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Profile of the private high flyer revealed

By LLM Reporters on 11th January 2017

When it comes to the typical private jet traveller, the image that may spring to mind is a slightly older, perhaps male passenger. However, private jet booking service, PrivateFly, has revealed that the average age of its private flyer is 41 years, and more than one third (37 per cent) taking to the skies are women.

The company has launched a new quarterly infographic report entitled: Private Jet Charter Trends. Analysing its website and booking data, PrivateFly has lifted the lid on the real private aviation customer, to reveal who is flying by private jet today, and what’s important to them. The company says this is the first time customer behavioural data of this kind has been made available.

One clear finding is the fact that today’s private jet customer doesn’t wait around when it comes to booking, or – indeed – flying. Nearly a third of customers took off within 24 hours of making a booking and 43 per cent flew within three days, suggesting there is usually a sense of urgency for this ‘on demand’ form of air travel. The most popular day and time to fly was a Thursday at 11am.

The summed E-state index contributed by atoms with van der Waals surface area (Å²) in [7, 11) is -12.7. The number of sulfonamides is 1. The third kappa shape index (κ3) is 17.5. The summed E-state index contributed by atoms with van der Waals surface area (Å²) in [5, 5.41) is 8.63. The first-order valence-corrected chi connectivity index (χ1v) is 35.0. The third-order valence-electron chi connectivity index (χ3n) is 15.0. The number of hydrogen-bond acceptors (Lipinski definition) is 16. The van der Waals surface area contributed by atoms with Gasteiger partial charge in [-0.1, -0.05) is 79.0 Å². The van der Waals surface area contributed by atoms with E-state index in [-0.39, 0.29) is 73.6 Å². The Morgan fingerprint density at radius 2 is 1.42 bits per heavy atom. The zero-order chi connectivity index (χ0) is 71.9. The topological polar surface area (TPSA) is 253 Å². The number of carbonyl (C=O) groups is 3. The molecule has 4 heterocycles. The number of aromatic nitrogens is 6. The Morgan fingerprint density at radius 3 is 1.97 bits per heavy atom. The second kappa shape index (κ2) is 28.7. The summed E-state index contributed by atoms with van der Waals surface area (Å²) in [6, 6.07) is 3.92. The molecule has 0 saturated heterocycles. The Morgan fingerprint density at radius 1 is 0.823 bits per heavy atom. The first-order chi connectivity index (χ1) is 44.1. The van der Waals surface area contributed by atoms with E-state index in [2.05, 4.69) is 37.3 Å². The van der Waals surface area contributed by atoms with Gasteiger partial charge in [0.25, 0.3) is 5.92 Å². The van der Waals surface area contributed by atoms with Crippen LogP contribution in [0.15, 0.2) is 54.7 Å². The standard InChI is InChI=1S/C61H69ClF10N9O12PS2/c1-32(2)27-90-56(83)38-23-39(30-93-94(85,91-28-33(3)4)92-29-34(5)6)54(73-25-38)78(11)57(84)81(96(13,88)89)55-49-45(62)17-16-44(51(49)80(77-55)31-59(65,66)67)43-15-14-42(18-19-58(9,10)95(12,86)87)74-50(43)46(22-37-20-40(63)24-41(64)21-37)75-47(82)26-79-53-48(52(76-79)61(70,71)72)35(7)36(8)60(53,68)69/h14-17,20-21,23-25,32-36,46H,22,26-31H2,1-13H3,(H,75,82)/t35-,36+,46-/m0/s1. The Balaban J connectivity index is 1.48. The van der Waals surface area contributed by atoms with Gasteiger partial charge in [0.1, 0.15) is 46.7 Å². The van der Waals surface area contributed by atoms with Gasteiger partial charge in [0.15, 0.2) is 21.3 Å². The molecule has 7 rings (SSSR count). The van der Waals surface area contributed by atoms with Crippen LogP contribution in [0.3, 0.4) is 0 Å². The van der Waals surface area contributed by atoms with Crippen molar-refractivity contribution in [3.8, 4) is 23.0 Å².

The report also indicates average private jet spend. It highlights that customers flying on a medium jet spent an average of £15,460 per charter, and on small jets £8,750. Other areas of the report look at how many private jet customers take their pets and children with them.

Adam Twidell, CEO of PrivateFly, said: “The demographic of today’s private jet user is changing. Many of our customers are young entrepreneurs; these are executives who want to fly when and where on their terms with optimal flexibility. When you’re time poor and at the top of your game, speed matters. So an increasing number of our customers want to book and fly in very short lead times.

“PrivateFly’s technology puts us in a unique position to collect and examine data on charter customers’ booking behaviour. For too long private aviation has been a closed world, with assumptions and preconceptions making the headlines, rather than real data-driven customer insights. So it’s exciting to be leading this step forward in industry transparency.

“The first edition of our report uses data from the first quarter of 2016. We will be building a comparative picture in future editions, to review seasonal differences and build a picture of changing trends.”